So I put those search criteria on the cool website Pet Harbor and when the site let me know that the Montgomery County (Maryland) Humane Society (from whence Bella came into my life) had a nine-year old girl in need of a home, ace adventurer Deena and I braved ridiculous rush-hour traffic (a trip Google Maps clocked at 34 minutes actually took an hour) to meet her.
She was a love and a half, but she already had an application in. That thrilled me, because all I want in the end is for every dog to have a home of her own. Being in the shelter was emotional, though. To say the least.
I spend a fair amount of time with dogs from shelters, but I rarely have occasion to go to shelters. The first & last time I was at MoCo Humane was to sign the paperwork for Bella (I had met and gotten to spend time with her at the former Dogs by Day and Night, where she was fostered). And I was not very tough about it.
The shelter employees and volunteers were, to a person, caring & involved. The dogs were clearly well taken care of. But shelters are a stressful place and the dogs were not happy. And so many of them were owner surrenders! Which means that many of these guys in row after row of cages had previously been on someone's couch. And that broke my heart.
My heart was actually in smithereens by the time I got out of there. And it took awhile, because I just wanted to talk softly to every one of those sweet faces and I wanted to try to figure out how I could bring every sweet face home and end all the world's suffering.
I completely lost it when I saw one sweet girl, an owner surrender, lying on the floor of her cage shaking in terror.
Bella had been an owner surrender and her foster mom told me that the reason she chose my dog to foster was that Bella lay in the back of her cage shaking, and she wasn't 'showing well' to people looking for the dog o' their dreams.
When she told me this, five years ago, Bella was safe and warm and very, very happy. I didn't even try to imagine her shaking and terrified. And now here was a dog like she had been. And it felt unspeakably unfair that I couldn't open the cage door and go in and sit with her. Hold her.
I imagine the shelter workers must have thought I was a lightweight. A woman who just breezed in and then got to go home. I am, I was. I deeply admire those who can do the dirty work, stand with the suffering every day. I am a total lightweight and I slept exactly one hour that night. The bulk of the rest of those long hours was spent lying in bed picturing that shivering dog's pleading eyes or the long line of all the dogs put down in a year snaking up a never-ending mountain.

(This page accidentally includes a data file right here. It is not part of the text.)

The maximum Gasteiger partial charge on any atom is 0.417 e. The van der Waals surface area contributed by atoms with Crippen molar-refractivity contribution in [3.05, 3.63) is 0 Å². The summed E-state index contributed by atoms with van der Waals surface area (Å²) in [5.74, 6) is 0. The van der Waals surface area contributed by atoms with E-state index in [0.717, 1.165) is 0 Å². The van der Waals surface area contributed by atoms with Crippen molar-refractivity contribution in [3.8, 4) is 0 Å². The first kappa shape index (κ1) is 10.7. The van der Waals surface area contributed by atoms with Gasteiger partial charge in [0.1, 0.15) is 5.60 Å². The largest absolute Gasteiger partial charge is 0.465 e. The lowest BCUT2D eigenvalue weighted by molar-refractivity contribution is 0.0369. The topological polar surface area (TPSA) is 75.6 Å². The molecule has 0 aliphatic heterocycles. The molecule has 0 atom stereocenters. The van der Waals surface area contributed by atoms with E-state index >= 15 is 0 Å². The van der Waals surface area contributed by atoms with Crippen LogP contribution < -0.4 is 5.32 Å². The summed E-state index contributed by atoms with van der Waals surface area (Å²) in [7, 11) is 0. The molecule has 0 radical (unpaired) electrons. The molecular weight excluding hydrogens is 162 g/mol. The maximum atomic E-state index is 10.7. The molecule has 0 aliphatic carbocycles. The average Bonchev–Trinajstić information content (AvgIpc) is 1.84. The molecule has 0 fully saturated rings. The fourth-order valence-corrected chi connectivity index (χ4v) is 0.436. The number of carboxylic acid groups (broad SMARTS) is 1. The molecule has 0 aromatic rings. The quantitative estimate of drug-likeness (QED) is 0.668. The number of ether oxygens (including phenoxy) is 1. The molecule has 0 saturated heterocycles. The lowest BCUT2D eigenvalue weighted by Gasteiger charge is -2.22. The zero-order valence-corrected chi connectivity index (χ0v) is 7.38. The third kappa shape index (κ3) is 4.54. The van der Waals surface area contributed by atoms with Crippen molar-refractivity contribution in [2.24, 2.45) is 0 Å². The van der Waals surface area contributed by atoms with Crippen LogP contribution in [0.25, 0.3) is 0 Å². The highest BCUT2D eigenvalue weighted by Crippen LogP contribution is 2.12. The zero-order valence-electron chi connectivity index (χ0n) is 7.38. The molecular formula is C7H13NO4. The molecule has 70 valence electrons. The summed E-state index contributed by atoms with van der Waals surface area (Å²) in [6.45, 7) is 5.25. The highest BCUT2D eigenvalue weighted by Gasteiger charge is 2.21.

I also tore through my refrigerator and freezer in a desperate hunt for something sweet. (I have little food stored as I need to buy what I want to eat shortly before eating it and even then, shopping is a big pain for me. I'll go to the market hungry for one thing, get it home and have completely lost my desire for it, suddenly craving something else entirely. I'll then stick the now-unwanted foodstuff in the fridge or freezer and either eat it later or toss it when it grows some fuzz.) I knew exactly what few things I had recently purchased and none of them was chocolate but, haunted by those eyes, I needed *something* sweet. Some. Thing. Sweet.
I didn't even have jam!
I tried to turn on my computer to post about it here, but, lucky for you, the wireless wouldn't connect. It was maybe three in the morning by then and who knows what disjointed tale of dog suffering and sugar jonesing would have been set down.
In the freezer next to five-year old cookies (you read that right. Apparently I brought home cookies I decorated at a long-ago Christmas party and stashed them in the freezer. They didn't appeal to me in December 2005, but I was tempted by them this week) I found a square of something that might have been white chocolate except I haven't bought white chocolate since I was really into it in seventh grade, and I ate that. As I chewed it, I wondered what the chances were it was some treat of Bella's. Or, worse, some medication of Bella's.
Oh, I also spent alot of time texting with Kris in Oklahoma and Jamie in Virginia. They are rescue dog lunatics (RDLs) themselves and they tried hard to talk me off the proverbial ledge.
It was a bad night.
I felt better in the light of day. And Deena sent me this awesome pic she mocked up on I Can Haz Cheezeburger, which calmed me just enough to get back to the work of trying to end suffering. (In answer to your question, yes, those eyes still haunt me.)
**Note to self: Must find way to make sure all dogs find homes.
**Note to you: There is a part three to the week and it's happier than this, but now I am all wrung out and must rest.